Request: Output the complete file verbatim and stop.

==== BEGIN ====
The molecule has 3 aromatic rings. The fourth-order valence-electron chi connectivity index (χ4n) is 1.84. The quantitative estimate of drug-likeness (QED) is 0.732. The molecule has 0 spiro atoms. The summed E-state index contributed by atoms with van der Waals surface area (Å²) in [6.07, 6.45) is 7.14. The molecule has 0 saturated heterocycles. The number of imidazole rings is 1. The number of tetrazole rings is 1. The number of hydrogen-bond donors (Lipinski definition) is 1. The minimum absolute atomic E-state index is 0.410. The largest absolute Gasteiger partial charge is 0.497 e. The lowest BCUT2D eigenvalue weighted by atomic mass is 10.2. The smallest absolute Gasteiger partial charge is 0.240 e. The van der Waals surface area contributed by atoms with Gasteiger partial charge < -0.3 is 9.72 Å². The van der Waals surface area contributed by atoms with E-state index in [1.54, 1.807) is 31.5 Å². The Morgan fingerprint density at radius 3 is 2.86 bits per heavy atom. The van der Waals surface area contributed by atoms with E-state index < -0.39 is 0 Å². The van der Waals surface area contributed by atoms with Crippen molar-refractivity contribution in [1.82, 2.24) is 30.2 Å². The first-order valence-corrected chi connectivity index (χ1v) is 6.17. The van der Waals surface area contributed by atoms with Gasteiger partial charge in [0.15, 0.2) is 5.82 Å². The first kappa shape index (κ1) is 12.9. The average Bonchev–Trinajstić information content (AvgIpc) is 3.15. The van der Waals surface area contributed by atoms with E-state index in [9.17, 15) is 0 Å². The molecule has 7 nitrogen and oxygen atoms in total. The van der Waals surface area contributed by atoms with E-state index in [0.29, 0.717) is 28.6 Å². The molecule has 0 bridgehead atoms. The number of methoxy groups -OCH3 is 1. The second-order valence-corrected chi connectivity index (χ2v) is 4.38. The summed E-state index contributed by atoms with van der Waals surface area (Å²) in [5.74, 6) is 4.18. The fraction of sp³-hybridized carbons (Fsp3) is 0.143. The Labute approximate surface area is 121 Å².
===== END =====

The molecule has 3 aromatic rings. The fourth-order valence-electron chi connectivity index (χ4n) is 1.84. The quantitative estimate of drug-likeness (QED) is 0.732. The molecule has 0 spiro atoms. The summed E-state index contributed by atoms with van der Waals surface area (Å²) in [6.07, 6.45) is 7.14. The molecule has 0 saturated heterocycles. The number of imidazole rings is 1. The number of tetrazole rings is 1. The number of hydrogen-bond donors (Lipinski definition) is 1. The minimum absolute atomic E-state index is 0.410. The largest absolute Gasteiger partial charge is 0.497 e. The lowest BCUT2D eigenvalue weighted by atomic mass is 10.2. The smallest absolute Gasteiger partial charge is 0.240 e. The van der Waals surface area contributed by atoms with Gasteiger partial charge < -0.3 is 9.72 Å². The van der Waals surface area contributed by atoms with E-state index in [1.54, 1.807) is 31.5 Å². The Morgan fingerprint density at radius 3 is 2.86 bits per heavy atom. The van der Waals surface area contributed by atoms with E-state index < -0.39 is 0 Å². The van der Waals surface area contributed by atoms with Crippen molar-refractivity contribution in [1.82, 2.24) is 30.2 Å². The first-order valence-corrected chi connectivity index (χ1v) is 6.17. The van der Waals surface area contributed by atoms with Gasteiger partial charge in [0.15, 0.2) is 5.82 Å². The first kappa shape index (κ1) is 12.9. The average Bonchev–Trinajstić information content (AvgIpc) is 3.15. The van der Waals surface area contributed by atoms with E-state index in [9.17, 15) is 0 Å². The molecule has 7 nitrogen and oxygen atoms in total. The van der Waals surface area contributed by atoms with E-state index in [0.29, 0.717) is 28.6 Å². The molecule has 0 bridgehead atoms. The number of methoxy groups -OCH3 is 1. The second-order valence-corrected chi connectivity index (χ2v) is 4.38. The summed E-state index contributed by atoms with van der Waals surface area (Å²) in [5.74, 6) is 4.18. The fraction of sp³-hybridized carbons (Fsp3) is 0.143. The Labute approximate surface area is 121 Å².